Laura: “The benefits to victims and survivors are notes above, and the benefits surrounding the events are related to the folks we are able to reach. For example, in the event that Jason mentioned, VARP’s students and interns identify speakers like professors and fellow students who they think would be a good fit, while CADA advocates can share information about folks in the community, like judges, police officers, and others. This makes for a more representative event and hopefully includes more folks deserving of recognition about whom our students or staff may not be aware.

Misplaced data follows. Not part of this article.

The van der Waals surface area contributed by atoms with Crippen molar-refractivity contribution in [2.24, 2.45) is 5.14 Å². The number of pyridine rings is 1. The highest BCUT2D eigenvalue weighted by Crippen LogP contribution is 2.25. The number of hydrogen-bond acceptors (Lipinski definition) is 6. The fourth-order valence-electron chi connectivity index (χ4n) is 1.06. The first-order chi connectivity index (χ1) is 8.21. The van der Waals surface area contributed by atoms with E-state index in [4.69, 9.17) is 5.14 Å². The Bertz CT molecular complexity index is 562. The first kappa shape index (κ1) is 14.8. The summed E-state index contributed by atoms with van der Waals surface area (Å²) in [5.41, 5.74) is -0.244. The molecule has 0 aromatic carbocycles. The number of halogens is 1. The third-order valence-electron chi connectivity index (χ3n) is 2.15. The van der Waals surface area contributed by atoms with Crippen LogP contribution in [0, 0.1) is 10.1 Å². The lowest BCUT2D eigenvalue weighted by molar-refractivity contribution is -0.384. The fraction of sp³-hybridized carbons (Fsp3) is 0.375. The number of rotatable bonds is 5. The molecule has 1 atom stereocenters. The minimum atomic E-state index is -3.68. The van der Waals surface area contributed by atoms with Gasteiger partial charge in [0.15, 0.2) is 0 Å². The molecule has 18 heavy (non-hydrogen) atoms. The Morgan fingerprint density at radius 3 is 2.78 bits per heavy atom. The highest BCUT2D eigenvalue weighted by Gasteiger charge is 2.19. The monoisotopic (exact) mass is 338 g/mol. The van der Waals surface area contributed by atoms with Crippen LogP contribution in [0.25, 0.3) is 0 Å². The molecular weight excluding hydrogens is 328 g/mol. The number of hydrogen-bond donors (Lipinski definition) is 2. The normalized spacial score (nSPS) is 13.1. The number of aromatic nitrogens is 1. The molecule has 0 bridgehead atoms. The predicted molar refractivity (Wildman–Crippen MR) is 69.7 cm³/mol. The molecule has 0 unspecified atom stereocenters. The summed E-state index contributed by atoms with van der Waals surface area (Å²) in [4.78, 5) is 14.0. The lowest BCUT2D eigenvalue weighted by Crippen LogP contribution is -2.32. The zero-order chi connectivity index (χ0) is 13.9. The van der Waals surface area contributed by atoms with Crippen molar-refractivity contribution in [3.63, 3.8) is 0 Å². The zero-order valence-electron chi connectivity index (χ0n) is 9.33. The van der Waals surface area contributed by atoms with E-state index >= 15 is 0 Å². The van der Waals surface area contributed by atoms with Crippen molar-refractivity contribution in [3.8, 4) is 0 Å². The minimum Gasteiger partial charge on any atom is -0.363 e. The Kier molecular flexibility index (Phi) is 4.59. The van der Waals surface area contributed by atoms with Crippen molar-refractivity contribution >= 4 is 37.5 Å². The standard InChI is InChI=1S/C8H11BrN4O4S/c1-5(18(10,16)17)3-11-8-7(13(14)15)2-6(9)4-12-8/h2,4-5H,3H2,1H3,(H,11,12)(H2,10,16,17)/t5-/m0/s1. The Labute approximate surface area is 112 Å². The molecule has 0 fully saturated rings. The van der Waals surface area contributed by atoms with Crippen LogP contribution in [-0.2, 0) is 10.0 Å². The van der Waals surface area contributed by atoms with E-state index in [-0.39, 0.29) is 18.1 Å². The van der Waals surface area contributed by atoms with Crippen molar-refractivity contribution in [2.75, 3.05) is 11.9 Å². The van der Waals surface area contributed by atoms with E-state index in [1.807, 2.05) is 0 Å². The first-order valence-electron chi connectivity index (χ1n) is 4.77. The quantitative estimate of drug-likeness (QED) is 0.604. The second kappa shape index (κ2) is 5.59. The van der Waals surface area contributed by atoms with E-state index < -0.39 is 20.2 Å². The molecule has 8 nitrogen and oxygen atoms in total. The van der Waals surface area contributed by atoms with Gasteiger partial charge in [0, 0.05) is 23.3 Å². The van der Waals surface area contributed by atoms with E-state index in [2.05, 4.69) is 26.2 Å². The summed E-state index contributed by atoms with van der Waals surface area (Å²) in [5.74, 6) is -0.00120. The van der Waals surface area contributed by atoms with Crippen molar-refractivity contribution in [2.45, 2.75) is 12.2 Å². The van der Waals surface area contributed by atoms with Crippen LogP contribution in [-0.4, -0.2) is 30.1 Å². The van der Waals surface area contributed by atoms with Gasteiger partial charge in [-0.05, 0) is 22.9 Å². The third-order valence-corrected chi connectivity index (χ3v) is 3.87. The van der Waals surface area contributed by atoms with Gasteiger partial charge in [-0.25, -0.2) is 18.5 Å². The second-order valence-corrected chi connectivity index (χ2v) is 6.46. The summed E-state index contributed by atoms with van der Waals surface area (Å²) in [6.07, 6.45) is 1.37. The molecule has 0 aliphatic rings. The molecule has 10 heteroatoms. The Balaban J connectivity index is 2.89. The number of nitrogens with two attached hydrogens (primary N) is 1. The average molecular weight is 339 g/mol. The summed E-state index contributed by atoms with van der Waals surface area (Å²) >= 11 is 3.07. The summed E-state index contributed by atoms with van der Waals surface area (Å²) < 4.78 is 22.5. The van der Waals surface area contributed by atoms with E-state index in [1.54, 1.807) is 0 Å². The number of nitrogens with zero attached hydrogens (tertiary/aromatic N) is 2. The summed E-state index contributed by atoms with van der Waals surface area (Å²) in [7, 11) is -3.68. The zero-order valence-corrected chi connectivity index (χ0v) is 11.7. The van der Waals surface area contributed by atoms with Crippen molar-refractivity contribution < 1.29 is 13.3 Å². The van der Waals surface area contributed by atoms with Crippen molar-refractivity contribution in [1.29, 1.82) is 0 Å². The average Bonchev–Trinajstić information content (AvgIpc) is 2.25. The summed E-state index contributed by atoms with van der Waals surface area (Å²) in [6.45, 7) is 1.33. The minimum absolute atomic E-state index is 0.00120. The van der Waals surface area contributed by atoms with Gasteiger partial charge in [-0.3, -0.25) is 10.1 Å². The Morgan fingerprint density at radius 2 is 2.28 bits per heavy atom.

One way I’ve described the benefits of collaborating in the past, when presenting with a previous CADA advocate at a conference is as follows: College campus staff who respond to survivors of sexual violence and community-based sexual assault advocates are an underrated match. Community and campus-based advocates can create mutually beneficial relationships; which ultimately provide a superior response for survivors of college campus sexual violence. Whether it be teaming up to provide survivors a continuum of services from a professor notification letter, to reporting to police or campus officials, to assistance with filling out an Order for Protection (OFP), to finding shelter for nontraditional students – utilizing both campus and community resources provides the best resources to survivors. The benefits also extend beyond direct services. This partnership also allows for joint planning of community events such as Sexual Assault Awareness Month (SAAM) events, stronger sexual assault response teams (SARTs), and even provides the groundwork for diverse prevention approaches in your community. Collaborations like these bridge the community/campus gap for survivors and can create successful projects such as the Safe Bar Initiative, a community primary prevention effort to reduce sexual violence in liquor serving establishments.”